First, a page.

I wouldnt take notice of the jab against the "urabanely rich". Are you implying that we shouldnt take care of our external threats? Only the internal threats should be catered to? Remember why the british could so easily occupy us? Why could they conquer an economy which was around 25% of the worlds? Dont forget the lessons learned from history and at the same time live in the present and plan for the future. I hope you have visited many villages. Do you find any change from the 70's to now? Really understand, all this statements- when only 15ps out of every 1Re is actually utilized, what should be the priority aim? The priority should be increasing the proportion not the overall amount, which just goes down the drain filling up babus pockets. Are we doing that? Instead what we are doing is simply pouring amounts into black hole from other issues which also need some attention. Because this is not an economic blog, I will not go deep into it. What do you think should be the ideal percentage spent on Indian armed forces? This year its the lowest ever in more than 30 years -2.07. Now give your arguments more specificity instead of talking in the air like bread vs butter stuff. Be specific.


Times of India, which sells news space to the highest bidder.


Atleast in some thing, our ideas coincide.


National security is less about hardware and weapons platforms and sensors than about co-opting the populace into a shared sense of nationhood. That's the big force multiplier that money cannot buy, except in the long-term upliftment of disadvantaged sections. And that requires the BIG BUCKS that are going into sexy, but barely usable, platforms like the MRCA. The small change that is being surrendered is of concern, but is not enough to deal with the challenges.


National security is about many things sir. I am not disputing that. As a developing country which wants to take its rightful place in the world in the future, understand that we cannot afford to think small. There have to be many things simultaneously. Rural development, industrial progress, infrastructure, defence have to go simulataneously. They cannot be at the expense of other. That we have still not been able to develop a policy which inculcates the above instead of mere rhethoric is our fault.
The small change which the armed forces surrenders routinely is more than what the yearly installment for mrca is. If that is small change to you, well :). Oh, btw, I didnt include inflation into the calculations.


The next great fallacy is that upgrading the infantry in order to tackle internal security threats requires buying 25000 NVDs and saying "Okay, bahadur jawan, India expects every man to do his duty". Bringing the infantry up to speed requires major manpower reorientation in order to bring in better-educated, fitter, higher-IQ soldiers, which in turn cost much more. Then it requires training them adequately, including on computer-assisted simulators, which costs much more. Then you need to equip them from ground up, including clothing, communications, sensor-integration and finally, yes, your NVDs.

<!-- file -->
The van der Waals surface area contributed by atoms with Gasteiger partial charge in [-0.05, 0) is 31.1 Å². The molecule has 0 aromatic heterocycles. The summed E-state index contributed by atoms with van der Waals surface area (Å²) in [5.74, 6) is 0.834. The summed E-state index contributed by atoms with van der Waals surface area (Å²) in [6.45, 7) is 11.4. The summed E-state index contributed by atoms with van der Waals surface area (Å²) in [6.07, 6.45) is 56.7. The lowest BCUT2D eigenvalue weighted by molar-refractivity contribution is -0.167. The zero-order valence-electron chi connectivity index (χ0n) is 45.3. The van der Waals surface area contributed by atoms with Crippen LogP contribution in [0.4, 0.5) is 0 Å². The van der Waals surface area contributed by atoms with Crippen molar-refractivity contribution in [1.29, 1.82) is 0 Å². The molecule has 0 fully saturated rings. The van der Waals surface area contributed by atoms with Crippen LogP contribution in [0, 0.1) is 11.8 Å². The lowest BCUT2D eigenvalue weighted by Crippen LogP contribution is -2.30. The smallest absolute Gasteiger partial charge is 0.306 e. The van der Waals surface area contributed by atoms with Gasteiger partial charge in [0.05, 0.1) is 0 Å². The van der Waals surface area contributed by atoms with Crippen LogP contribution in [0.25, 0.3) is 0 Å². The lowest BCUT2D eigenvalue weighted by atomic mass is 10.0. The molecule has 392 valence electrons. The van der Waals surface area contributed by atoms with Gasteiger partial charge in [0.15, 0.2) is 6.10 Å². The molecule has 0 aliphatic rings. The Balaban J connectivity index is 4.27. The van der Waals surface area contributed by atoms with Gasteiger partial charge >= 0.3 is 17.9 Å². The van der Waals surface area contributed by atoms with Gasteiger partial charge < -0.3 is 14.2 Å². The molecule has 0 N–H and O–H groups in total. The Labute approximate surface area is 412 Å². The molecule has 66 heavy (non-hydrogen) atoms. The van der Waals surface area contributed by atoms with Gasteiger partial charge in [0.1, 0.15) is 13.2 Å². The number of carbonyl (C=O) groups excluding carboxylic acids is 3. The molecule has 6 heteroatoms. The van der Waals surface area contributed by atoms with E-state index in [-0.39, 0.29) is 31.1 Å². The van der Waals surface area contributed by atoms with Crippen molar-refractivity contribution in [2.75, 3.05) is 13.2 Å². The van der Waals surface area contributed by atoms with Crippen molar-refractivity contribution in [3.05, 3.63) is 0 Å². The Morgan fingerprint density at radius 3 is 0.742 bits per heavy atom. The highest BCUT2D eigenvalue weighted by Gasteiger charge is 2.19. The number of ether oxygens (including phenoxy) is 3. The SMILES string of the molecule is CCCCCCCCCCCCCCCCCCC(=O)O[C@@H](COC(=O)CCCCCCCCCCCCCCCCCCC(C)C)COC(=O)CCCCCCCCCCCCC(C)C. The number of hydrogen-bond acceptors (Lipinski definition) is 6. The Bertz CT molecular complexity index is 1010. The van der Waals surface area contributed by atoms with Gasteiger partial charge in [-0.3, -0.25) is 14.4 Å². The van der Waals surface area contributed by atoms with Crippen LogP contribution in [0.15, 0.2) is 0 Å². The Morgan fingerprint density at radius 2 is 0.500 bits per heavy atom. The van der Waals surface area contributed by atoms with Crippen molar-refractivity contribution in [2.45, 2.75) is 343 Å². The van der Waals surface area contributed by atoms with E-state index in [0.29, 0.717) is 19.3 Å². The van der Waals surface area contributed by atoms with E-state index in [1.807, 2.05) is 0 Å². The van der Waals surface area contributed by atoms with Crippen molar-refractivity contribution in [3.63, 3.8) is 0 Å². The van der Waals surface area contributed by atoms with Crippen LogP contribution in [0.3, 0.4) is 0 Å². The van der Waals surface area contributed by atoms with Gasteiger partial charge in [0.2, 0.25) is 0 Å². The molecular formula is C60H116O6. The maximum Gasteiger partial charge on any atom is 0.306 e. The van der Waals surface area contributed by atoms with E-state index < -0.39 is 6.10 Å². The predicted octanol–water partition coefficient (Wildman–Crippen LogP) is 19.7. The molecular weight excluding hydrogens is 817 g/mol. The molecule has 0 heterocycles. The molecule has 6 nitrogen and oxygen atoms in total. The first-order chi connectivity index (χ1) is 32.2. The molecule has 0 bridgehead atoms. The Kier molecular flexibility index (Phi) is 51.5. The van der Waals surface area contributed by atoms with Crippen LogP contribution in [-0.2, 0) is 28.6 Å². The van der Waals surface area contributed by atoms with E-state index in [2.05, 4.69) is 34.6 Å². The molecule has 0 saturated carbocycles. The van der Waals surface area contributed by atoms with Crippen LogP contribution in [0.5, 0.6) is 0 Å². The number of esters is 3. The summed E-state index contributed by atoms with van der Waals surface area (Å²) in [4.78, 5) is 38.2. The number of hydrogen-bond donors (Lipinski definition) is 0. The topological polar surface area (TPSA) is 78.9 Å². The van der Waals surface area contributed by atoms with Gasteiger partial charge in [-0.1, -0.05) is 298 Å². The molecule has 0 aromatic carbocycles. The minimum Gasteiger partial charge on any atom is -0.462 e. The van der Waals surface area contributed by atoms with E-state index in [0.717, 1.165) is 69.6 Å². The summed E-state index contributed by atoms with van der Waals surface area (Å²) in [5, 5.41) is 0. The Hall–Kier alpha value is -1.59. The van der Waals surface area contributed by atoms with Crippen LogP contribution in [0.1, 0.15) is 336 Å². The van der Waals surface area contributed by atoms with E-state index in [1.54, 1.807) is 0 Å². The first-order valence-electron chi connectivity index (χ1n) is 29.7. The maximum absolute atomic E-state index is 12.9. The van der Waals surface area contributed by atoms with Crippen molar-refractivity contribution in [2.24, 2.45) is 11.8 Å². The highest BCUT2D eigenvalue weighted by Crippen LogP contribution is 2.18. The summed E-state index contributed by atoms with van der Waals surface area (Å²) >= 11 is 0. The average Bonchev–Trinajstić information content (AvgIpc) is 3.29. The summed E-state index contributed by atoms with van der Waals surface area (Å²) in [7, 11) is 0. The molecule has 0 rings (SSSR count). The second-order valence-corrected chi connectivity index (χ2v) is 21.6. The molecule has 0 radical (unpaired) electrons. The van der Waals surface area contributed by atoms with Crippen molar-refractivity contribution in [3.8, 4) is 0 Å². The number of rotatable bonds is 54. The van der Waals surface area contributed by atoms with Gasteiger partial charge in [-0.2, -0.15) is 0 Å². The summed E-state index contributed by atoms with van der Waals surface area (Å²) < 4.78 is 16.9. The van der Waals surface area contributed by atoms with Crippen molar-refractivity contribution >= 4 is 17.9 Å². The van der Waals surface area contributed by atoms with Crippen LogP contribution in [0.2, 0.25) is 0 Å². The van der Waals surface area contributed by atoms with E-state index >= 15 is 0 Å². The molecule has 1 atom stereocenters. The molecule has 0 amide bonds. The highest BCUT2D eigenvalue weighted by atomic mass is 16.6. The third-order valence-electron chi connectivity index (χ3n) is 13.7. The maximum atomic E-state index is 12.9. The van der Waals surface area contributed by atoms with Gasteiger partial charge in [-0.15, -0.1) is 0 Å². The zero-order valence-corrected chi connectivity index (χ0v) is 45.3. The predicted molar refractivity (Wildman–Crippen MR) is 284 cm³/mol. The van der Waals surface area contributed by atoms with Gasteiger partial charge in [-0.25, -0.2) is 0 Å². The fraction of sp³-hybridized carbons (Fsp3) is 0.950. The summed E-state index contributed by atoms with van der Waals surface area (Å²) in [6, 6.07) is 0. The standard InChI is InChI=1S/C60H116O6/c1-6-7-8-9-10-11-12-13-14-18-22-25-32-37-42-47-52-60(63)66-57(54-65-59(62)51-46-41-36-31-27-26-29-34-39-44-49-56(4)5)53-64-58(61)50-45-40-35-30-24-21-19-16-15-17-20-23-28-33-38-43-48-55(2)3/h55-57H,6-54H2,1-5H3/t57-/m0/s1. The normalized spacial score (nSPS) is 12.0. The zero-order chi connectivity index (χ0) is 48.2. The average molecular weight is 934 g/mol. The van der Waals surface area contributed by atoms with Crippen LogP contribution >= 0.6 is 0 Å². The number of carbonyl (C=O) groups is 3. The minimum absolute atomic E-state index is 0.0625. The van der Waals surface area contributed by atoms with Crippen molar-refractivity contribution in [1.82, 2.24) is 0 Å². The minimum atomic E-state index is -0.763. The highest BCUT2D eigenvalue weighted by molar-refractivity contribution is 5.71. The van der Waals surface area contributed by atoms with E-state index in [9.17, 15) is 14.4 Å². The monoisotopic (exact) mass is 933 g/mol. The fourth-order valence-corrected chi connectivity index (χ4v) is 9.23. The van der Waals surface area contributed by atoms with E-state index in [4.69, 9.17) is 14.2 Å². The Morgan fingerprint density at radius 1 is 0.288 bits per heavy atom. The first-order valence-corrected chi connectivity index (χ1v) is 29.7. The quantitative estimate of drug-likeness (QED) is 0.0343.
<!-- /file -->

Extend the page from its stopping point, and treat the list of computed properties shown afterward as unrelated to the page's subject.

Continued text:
Who is denying that? As I said, they were all my rough a$$ guesses. I wouldnt call them even intelligent guesses. Wouldnt the 50-150 tanks I talked about have these operational costs? Wouldnt it need some extra simulators, more number of engineers, fuel? Who is denying it? Sir, wouldnt there be even more phases for a tanker? Who can answer it better than yourselves?

"
We are not talking about some fancy devices that sit about in hangars and emerge once in a while no closer than a hundred kilometers from any enemy. We are talking about the boys in contact, who are in live operations even as I write this and as you read it.

Let's get real here!"


Again the small vs large scene. When we are literally throwing away all the unspent defence budgets into the babus pockets, it becomes a non-issue with respect to funds available is my point.

All these points, you can emcompass in a single statistic. What do you believe should be the percentage of gdp spent on armed forces?. Please give this figure and then we will talk about these issues. If you want to say, get real and see what is being given, I will have to include what is being thrown out.

ravi said...

Mr. Shukla,

I understand that you are a bit busy these days. I was wondering if you could squeeze in the arjun article, ofcourse wouldnt want a hap-hazardly quick half-researched one. Could you provide a time frame for the same?

Ajai said...

Won't tie myself down to a time-frame, Ravi, but will do it as soon as I can. That's a promise.

Gaurav said...

Comment on today's Article (July 17) on Pakistan:

While it is true, that India has mostly kept quiet about the Lal Mazjid ongoings in Pakistan, in view that such utterances can prove to be 'the kiss of death' to borrow words from our ex-defence minister Jaswant Singh, please do take note that recently, when the PM was at Jammu for an official visit, he did mention turning the line of control into line of peace, using the occasion to send a message to Pakistan, that India is watching.